Pritzker Grade Inflation
As Toyo Ito picks up the Pritzker Prize, William JR Curtis finds the ratcheting up of the award’s rhetoric unmatched by the quality of its winners
The Pritzker Prize has been up and down from the beginning. It nearly committed suicide at the very start when its jury selected Philip Johnson as the first laureate, although things were quickly set on course when Luis Barragán was chosen, albeit for the wrong reasons. Since then, despite uneven choices, the prize has somehow managed to put itself across as a benchmark of indisputable architectural quality. Every year the press repeats the mantra that this is the ‘Nobel Prize’ for architecture. Here caution is required: not all Nobel Prizes in science and literature are beyond dispute and the Nobel Peace Prize is sometimes given to those who wage illegal wars.
This year the Pritzker jury selected the Japanese architect Toyo Ito, quite rightly identifying his conceptual ingenuity, his spatial imagination and his technical skill. A building like the Sendai Mediatheque (2001) − which withstood the recent earthquake in northern Japan − would seem to illustrate these qualities in its transparency, lightness and open frame structure of cantilevered slabs supported on wavy bundles of steel tubes. The building’s generating ideas reveal Ito’s interest in analogies between modern technology and natural forms (whether of trees or of waterweeds floating in an aquarium) as well as his aim of liberating interior nodes, focal points and social spaces.
The normally modest Ito likes to claim that some of his more recent, risky and frankly arbitrary designs (some of them looking like Minoru Yamasaki on a bad day) have ‘liberated architecture from 100 years of Modernism’, but part of the vitality of the building in Sendai resides precisely in the tension between the aspiration to new forms for a post-industrial, information society, and the inheritance of type solutions from earlier modern architecture such as Le Corbusier’s Dom-Ino skeleton and Louis Kahn’s investigations of tubes of structure as voids containing light. The Sendai Mediatheque then seems to be a paradigmatic building which captures the contrasts of a period. But still I have not visited it and still wonder how well resolved really are the joints between the angled steel tubes and the slabs they carry. Do the details of the building really succeed in expressing the central ideas?
But Pritzker citations have no place for such architectural niceties, preferring swirling gases of high sounding rhetoric, and on this occasion they have unleashed quite a packet: ‘Toyo Ito is a creator of timeless buildings, who at the same time boldly charts new paths. His architecture projects an air of optimism, lightness and joy, and is infused with a sense of uniqueness and universality. For these reasons and for his synthesis of structure, space and form that creates inviting places, for his sensitivity to landscape, for infusing his designs with a spiritual dimension and for the poetics that transcend all his works, Toyo Ito is awarded the 2013 Pritzker Architecture Prize.’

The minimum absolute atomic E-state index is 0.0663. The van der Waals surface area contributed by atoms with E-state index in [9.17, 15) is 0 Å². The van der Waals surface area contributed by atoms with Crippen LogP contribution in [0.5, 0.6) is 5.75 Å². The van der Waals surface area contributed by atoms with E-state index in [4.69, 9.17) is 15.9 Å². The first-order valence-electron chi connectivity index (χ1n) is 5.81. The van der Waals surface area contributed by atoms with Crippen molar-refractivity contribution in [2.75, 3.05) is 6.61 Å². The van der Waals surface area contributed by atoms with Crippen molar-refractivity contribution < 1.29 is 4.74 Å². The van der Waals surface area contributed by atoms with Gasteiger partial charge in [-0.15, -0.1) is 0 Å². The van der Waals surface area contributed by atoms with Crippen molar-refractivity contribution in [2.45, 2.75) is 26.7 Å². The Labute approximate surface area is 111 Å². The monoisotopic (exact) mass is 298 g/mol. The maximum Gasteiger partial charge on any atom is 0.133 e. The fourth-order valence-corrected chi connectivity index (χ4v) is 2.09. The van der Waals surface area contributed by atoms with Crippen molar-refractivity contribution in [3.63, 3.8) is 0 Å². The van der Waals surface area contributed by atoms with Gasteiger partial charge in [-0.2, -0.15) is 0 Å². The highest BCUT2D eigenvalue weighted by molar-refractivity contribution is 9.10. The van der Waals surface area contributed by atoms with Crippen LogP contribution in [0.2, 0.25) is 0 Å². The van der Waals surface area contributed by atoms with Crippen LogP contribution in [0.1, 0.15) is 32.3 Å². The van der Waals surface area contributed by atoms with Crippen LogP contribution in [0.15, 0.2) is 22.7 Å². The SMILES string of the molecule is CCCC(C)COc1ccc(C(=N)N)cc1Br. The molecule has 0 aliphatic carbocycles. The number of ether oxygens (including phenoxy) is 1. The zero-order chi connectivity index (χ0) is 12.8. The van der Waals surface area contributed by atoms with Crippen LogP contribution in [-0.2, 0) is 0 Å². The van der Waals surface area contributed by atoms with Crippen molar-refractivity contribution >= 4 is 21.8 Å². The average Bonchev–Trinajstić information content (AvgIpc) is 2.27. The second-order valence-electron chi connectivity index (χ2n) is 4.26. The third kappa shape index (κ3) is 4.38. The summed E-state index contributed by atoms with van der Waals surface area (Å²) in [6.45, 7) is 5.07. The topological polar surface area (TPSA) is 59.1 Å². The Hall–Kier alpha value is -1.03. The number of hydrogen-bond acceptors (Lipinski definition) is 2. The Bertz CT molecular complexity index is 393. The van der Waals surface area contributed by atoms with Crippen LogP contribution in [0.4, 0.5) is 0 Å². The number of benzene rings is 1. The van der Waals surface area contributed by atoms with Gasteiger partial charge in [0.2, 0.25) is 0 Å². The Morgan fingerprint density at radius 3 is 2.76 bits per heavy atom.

Maybe a reality check is in order? Maybe Toyo sometimes leaves the spiritual dimension and poetics at home when he builds abroad, or perhaps they get lost in translation in his luggage? Only recently I was in Barcelona confronted by two architectural skyscraper horrors and a skin deep facade pastiche of Gaudí, all signed Toyo Ito. The former structures known as the Porta Fira towers rise alongside a no man’s land charitably called Plaza Europa, one of them resembling a crimson sex toy gone viral, the other a sub-Miesian glass slab attacked by a throat cancer.
The latter intervention is a wavy metallic facade attached as a marketing device to some fancy real estate operation on Paseo de Gracia and is an affront to the Casa Milà nearly opposite. To invoke Gaudí in these instances (as Ito has done), or to speak (as the Pritzker has done) of ‘timelessness’, is frankly absurd.
Has Ito ever matched the level of the majestic Olympic Stadium in Tokyo (1962) by Kenzo Tange (Pritzker 1987) or that of the Koshino House (1981) by Tadao Ando (Pritzker 1995)? I hardly think so. But then have Tange and Ando themselves ever reached this level again either? One of the risks of the whole Pritzker operation is that it issues a sort of blank cheque, a ‘lifetime achievement award’ or personalised Oscar, a passport into the land of elite stardom, without discriminating between the good, the bad and the indifferent in the production of each and every architect. By doing this, paradoxically, the Pritzker Prize runs counter to the need for a critical assessment of quality in architecture.
Maybe the sweeping rhetoric and overall grade inflation should be countered by citing the best and the worst work of each recipient? Rafael Moneo would get A minus for his ever alluring Museum of Roman Art in Mérida and D minus for his hulk of an airport in Seville. Renzo Piano would get B plus for the Beyeler Museum near Basel and might be asked to return the medal for having wrecked the masterpiece of Le Corbusier’s Ronchamp. James Stirling might get A minus for Leicester Engineering and D for his half-baked Sackler Museum at Harvard. Richard Meier might get B for the rather natty and elegant museum in Frankfurt and an E for his overblown sprawl of the Getty.
No ‘A’s you notice except perhaps for Barragán’s own House at Tacubaya (1947). What a pity that Kahn was not around to get a Pritzker, but that would have brought everyone else down a notch or two. Meanwhile the champagne has to flow and the bubbles of excessive superlatives must continue to cascade over the edges of the glasses.
See also our interview with Toyo Ito following his success